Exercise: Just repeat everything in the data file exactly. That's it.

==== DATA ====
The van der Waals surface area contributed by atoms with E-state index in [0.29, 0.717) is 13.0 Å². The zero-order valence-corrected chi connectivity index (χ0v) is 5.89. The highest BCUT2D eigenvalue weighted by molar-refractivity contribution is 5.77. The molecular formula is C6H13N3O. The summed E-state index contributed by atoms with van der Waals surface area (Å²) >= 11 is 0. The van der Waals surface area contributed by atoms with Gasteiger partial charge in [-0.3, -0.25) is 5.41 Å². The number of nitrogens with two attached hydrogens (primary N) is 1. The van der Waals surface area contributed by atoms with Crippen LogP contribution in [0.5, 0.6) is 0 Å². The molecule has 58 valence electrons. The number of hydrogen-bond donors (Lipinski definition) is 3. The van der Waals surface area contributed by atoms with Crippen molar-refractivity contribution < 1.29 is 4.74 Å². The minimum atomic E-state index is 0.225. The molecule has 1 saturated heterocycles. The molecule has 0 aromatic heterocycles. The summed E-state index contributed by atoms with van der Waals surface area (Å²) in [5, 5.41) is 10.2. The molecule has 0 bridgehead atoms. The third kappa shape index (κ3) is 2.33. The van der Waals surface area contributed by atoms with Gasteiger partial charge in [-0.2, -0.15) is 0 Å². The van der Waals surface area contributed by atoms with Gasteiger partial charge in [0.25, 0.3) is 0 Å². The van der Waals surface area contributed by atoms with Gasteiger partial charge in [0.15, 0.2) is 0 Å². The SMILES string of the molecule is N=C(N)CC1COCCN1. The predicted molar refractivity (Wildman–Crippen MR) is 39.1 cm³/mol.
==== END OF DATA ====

The van der Waals surface area contributed by atoms with E-state index in [0.29, 0.717) is 13.0 Å². The zero-order valence-corrected chi connectivity index (χ0v) is 5.89. The highest BCUT2D eigenvalue weighted by molar-refractivity contribution is 5.77. The molecular formula is C6H13N3O. The summed E-state index contributed by atoms with van der Waals surface area (Å²) >= 11 is 0. The van der Waals surface area contributed by atoms with Gasteiger partial charge in [-0.3, -0.25) is 5.41 Å². The number of nitrogens with two attached hydrogens (primary N) is 1. The van der Waals surface area contributed by atoms with Crippen LogP contribution in [0.5, 0.6) is 0 Å². The molecule has 58 valence electrons. The number of hydrogen-bond donors (Lipinski definition) is 3. The van der Waals surface area contributed by atoms with Crippen molar-refractivity contribution < 1.29 is 4.74 Å². The minimum atomic E-state index is 0.225. The molecule has 1 saturated heterocycles. The molecule has 0 aromatic heterocycles. The summed E-state index contributed by atoms with van der Waals surface area (Å²) in [5, 5.41) is 10.2. The molecule has 0 bridgehead atoms. The third kappa shape index (κ3) is 2.33. The van der Waals surface area contributed by atoms with Gasteiger partial charge in [-0.2, -0.15) is 0 Å². The van der Waals surface area contributed by atoms with Gasteiger partial charge in [0.25, 0.3) is 0 Å². The van der Waals surface area contributed by atoms with Gasteiger partial charge in [0.15, 0.2) is 0 Å². The SMILES string of the molecule is N=C(N)CC1COCCN1. The predicted molar refractivity (Wildman–Crippen MR) is 39.1 cm³/mol.